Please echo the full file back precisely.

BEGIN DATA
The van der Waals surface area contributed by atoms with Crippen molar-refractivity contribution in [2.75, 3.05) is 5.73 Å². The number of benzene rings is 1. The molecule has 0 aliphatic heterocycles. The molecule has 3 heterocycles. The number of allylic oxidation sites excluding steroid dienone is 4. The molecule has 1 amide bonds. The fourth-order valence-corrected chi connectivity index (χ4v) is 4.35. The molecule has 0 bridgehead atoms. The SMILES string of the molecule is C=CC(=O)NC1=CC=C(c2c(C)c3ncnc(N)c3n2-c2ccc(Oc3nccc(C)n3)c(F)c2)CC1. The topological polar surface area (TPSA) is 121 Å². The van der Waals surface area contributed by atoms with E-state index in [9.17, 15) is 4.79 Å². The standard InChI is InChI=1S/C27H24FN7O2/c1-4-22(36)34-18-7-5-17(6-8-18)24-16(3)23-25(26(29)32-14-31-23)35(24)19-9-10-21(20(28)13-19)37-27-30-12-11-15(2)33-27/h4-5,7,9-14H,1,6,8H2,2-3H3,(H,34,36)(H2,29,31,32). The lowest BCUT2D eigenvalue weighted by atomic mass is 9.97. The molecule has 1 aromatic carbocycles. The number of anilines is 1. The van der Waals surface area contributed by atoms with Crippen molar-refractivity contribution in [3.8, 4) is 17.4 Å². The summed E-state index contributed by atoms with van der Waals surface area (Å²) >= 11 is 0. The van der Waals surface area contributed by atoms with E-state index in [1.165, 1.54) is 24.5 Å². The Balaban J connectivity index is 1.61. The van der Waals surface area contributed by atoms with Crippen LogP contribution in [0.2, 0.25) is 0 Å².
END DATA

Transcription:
The van der Waals surface area contributed by atoms with Crippen molar-refractivity contribution in [2.75, 3.05) is 5.73 Å². The number of benzene rings is 1. The molecule has 0 aliphatic heterocycles. The molecule has 3 heterocycles. The number of allylic oxidation sites excluding steroid dienone is 4. The molecule has 1 amide bonds. The fourth-order valence-corrected chi connectivity index (χ4v) is 4.35. The molecule has 0 bridgehead atoms. The SMILES string of the molecule is C=CC(=O)NC1=CC=C(c2c(C)c3ncnc(N)c3n2-c2ccc(Oc3nccc(C)n3)c(F)c2)CC1. The topological polar surface area (TPSA) is 121 Å². The van der Waals surface area contributed by atoms with E-state index in [9.17, 15) is 4.79 Å². The standard InChI is InChI=1S/C27H24FN7O2/c1-4-22(36)34-18-7-5-17(6-8-18)24-16(3)23-25(26(29)32-14-31-23)35(24)19-9-10-21(20(28)13-19)37-27-30-12-11-15(2)33-27/h4-5,7,9-14H,1,6,8H2,2-3H3,(H,34,36)(H2,29,31,32). The lowest BCUT2D eigenvalue weighted by atomic mass is 9.97. The molecule has 1 aromatic carbocycles. The number of anilines is 1. The van der Waals surface area contributed by atoms with Crippen molar-refractivity contribution in [3.8, 4) is 17.4 Å². The summed E-state index contributed by atoms with van der Waals surface area (Å²) >= 11 is 0. The van der Waals surface area contributed by atoms with E-state index in [1.165, 1.54) is 24.5 Å². The Balaban J connectivity index is 1.61. The van der Waals surface area contributed by atoms with Crippen LogP contribution in [0.2, 0.25) is 0 Å².